Wilbur Ross Loses Ruling Over Move to End Census Count Early

October 8, 2020by Joel Rosenblatt, Bloomberg News (TNS)
In this file photo, U.S. Commerce Secretary Wilbur Ross participates in the American Workforce Policy Advisory Board Meeting at the White House in Washington, DC on June 26, 2020. A U.S. appeals court upheld an order requiring Ross and his department to keep the census count going until the end of the month. (Yuri Gripas/Abaca Press/TNS)

WASHINGTON — A U.S. appeals court upheld an order requiring Secretary of Commerce Wilbur Ross and his department to keep the census count going until the end of the month.

Wednesday’s ruling maintains a decision by a California federal judge who blocked the Trump administration’s plan to curtail the timeline for the once-a-decade nationwide population count. But the three-judge panel also ruled that the Census Bureau can attempt to make a shortened Dec. 31 deadline it set for itself to make a final report to President Donald Trump.

U.S. District Judge Lucy Koh last month agreed with civil rights groups that arguing Ross’s revised timeline to wrap up field operations a month early would result in an undercount of minorities, reducing federal and state funding as well as Congressional representation for the areas they live in. For weeks, Koh has wrestled with administration lawyers over what she has described as its “lurching from one hasty, unexplained plan to the next.”

On Sept. 24, Koh blocked the Commerce Department from moving its deadline for data collection from Oct. 31 to Sept. 30, and for reporting to the president from April 30, 2021, to Dec. 31, 2020. The Commerce Department appealed the ruling.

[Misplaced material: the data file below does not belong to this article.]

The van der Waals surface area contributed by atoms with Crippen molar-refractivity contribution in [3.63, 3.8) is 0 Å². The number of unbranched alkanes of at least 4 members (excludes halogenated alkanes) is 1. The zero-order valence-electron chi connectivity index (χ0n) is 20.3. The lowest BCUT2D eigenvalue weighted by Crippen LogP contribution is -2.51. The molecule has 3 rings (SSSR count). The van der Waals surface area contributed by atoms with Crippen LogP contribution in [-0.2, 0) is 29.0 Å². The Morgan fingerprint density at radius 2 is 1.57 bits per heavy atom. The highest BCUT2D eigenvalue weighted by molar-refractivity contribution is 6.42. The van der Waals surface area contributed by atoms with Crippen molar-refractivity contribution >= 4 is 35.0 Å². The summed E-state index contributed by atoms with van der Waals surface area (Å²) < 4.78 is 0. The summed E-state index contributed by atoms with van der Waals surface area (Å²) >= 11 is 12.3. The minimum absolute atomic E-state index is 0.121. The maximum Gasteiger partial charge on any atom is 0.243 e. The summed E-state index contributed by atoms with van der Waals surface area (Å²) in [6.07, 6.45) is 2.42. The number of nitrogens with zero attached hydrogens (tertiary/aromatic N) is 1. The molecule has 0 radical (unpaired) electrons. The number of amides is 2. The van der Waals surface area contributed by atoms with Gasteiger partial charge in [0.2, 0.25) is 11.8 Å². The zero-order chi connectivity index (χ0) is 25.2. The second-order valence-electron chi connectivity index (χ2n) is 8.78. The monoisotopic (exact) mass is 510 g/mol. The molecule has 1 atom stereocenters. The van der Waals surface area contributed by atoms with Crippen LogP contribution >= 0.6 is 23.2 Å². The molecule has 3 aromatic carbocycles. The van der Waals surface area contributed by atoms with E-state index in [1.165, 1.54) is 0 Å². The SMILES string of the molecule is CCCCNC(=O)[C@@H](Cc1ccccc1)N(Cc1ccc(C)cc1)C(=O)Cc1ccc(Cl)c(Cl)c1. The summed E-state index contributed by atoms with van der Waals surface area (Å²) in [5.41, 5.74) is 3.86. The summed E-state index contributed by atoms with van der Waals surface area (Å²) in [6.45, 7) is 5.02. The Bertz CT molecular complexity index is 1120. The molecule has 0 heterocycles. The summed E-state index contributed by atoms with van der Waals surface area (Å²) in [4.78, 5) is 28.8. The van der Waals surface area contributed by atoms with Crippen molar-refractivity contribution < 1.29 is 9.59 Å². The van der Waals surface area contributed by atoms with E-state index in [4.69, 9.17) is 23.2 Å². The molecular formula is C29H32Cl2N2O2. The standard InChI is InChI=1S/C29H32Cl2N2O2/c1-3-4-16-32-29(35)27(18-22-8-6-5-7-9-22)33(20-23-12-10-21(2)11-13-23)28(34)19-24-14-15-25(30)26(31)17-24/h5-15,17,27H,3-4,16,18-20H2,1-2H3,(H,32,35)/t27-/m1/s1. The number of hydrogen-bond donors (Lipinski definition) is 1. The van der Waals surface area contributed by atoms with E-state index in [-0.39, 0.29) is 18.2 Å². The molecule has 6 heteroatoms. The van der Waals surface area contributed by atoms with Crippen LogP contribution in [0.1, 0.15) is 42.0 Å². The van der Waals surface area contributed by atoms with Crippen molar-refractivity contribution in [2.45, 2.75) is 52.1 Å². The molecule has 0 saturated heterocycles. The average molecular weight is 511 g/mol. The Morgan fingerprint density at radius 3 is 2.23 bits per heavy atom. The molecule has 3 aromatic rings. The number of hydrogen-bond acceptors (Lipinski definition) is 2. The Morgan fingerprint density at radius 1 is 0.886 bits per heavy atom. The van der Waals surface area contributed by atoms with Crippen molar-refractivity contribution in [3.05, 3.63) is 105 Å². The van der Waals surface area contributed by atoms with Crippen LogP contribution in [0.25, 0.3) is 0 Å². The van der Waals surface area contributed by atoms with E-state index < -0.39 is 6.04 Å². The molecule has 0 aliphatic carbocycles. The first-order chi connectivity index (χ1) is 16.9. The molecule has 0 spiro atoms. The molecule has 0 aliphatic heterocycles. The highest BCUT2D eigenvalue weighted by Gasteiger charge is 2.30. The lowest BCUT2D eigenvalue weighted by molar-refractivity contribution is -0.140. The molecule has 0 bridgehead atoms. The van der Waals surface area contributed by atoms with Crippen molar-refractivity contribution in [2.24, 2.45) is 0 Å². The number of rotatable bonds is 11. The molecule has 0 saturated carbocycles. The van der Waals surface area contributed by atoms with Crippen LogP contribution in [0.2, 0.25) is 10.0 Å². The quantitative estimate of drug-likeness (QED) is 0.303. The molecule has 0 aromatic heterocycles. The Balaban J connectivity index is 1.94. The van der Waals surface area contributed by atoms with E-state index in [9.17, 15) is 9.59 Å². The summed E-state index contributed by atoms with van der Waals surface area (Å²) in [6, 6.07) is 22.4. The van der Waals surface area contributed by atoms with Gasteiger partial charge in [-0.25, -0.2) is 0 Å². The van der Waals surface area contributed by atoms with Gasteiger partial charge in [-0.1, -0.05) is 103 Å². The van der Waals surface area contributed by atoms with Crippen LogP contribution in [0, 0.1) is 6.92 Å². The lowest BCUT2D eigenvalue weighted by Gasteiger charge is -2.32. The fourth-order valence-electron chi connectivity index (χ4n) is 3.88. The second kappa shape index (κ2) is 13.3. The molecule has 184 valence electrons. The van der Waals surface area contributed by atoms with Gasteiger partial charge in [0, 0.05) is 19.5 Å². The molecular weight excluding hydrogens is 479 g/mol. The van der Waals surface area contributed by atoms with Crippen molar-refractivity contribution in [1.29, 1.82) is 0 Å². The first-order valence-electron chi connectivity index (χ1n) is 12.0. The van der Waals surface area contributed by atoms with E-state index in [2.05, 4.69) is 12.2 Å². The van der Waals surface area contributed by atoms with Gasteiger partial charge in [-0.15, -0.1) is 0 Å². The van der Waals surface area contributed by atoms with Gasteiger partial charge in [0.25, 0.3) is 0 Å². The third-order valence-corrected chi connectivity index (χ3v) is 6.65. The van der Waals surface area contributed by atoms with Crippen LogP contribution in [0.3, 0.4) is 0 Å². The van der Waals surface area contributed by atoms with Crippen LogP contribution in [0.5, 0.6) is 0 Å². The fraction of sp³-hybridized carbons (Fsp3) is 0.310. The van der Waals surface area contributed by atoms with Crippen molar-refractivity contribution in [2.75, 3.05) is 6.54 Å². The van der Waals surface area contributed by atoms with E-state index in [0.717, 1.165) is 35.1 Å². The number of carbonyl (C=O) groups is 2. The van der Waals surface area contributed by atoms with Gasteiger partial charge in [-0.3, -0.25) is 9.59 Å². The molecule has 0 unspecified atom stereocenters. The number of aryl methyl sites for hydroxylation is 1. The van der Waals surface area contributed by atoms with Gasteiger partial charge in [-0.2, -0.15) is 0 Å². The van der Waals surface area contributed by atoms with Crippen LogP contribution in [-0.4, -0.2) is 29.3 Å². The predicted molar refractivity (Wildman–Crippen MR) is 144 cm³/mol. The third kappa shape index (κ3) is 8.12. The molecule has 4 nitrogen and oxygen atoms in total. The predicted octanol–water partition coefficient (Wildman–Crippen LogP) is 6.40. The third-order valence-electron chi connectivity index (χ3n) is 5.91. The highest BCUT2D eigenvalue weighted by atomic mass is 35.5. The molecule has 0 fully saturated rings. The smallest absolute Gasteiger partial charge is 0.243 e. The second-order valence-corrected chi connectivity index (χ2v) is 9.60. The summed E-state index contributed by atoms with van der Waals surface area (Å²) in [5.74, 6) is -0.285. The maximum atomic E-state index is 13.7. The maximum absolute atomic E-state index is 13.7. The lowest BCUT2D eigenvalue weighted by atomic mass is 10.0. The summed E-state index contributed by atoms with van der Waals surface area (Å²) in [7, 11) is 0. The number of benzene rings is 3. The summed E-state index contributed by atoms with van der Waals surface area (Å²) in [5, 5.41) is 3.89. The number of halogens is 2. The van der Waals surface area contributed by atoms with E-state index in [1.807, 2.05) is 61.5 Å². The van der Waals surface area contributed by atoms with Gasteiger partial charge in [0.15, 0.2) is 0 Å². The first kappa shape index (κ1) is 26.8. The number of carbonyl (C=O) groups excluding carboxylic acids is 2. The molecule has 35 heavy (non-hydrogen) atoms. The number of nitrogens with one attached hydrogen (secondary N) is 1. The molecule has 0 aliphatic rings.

Lawyers for Ross argued its shortened deadline to end data collection by Sept. 30 is required to achieve “maximum accuracy” of the population count and to get a final report to Trump by Dec. 31.

Even after Koh’s ruling, the judge has continued to receive emails from census field workers explaining that they were ordered to turn in their electronic equipment and can’t continue their work counting people without it.

The U.S. Court of Appeals in San Francisco supported Koh’s conclusion that Ross and the Census Bureau didn’t rely on a reasoned explanation for its abrupt curtailing of deadlines, amounting to a violation of the Administrative Procedure Act.

“The government has not made a strong showing that it is likely to prevail on appeal on its primary challenge” to Koh’s ruling, the appeals panel said.

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©2020 Bloomberg News

Distributed by Tribune Content Agency, LLC.

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